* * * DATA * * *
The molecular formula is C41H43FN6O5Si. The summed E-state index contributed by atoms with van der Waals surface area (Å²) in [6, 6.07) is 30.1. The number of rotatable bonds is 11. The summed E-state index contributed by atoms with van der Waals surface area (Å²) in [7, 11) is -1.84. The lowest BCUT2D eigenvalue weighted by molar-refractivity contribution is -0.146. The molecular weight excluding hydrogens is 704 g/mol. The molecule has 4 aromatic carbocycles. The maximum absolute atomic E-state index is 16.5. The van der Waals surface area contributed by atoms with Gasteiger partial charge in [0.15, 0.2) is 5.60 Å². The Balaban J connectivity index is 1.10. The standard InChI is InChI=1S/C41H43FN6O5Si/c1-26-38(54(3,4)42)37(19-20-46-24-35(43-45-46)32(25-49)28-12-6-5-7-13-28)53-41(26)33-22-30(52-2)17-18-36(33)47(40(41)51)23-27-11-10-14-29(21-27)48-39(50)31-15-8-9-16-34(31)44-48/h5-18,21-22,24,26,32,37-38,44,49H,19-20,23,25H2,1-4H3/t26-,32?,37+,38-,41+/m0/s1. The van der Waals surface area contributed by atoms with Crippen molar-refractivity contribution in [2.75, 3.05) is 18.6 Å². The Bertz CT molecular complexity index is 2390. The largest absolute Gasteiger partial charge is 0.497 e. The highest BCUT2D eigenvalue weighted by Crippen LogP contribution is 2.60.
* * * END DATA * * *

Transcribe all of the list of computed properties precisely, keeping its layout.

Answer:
The molecular formula is C41H43FN6O5Si. The summed E-state index contributed by atoms with van der Waals surface area (Å²) in [6, 6.07) is 30.1. The number of rotatable bonds is 11. The summed E-state index contributed by atoms with van der Waals surface area (Å²) in [7, 11) is -1.84. The lowest BCUT2D eigenvalue weighted by molar-refractivity contribution is -0.146. The molecular weight excluding hydrogens is 704 g/mol. The molecule has 4 aromatic carbocycles. The maximum absolute atomic E-state index is 16.5. The van der Waals surface area contributed by atoms with Gasteiger partial charge in [0.15, 0.2) is 5.60 Å². The Balaban J connectivity index is 1.10. The standard InChI is InChI=1S/C41H43FN6O5Si/c1-26-38(54(3,4)42)37(19-20-46-24-35(43-45-46)32(25-49)28-12-6-5-7-13-28)53-41(26)33-22-30(52-2)17-18-36(33)47(40(41)51)23-27-11-10-14-29(21-27)48-39(50)31-15-8-9-16-34(31)44-48/h5-18,21-22,24,26,32,37-38,44,49H,19-20,23,25H2,1-4H3/t26-,32?,37+,38-,41+/m0/s1. The van der Waals surface area contributed by atoms with Crippen molar-refractivity contribution in [2.75, 3.05) is 18.6 Å². The Bertz CT molecular complexity index is 2390. The largest absolute Gasteiger partial charge is 0.497 e. The highest BCUT2D eigenvalue weighted by Crippen LogP contribution is 2.60.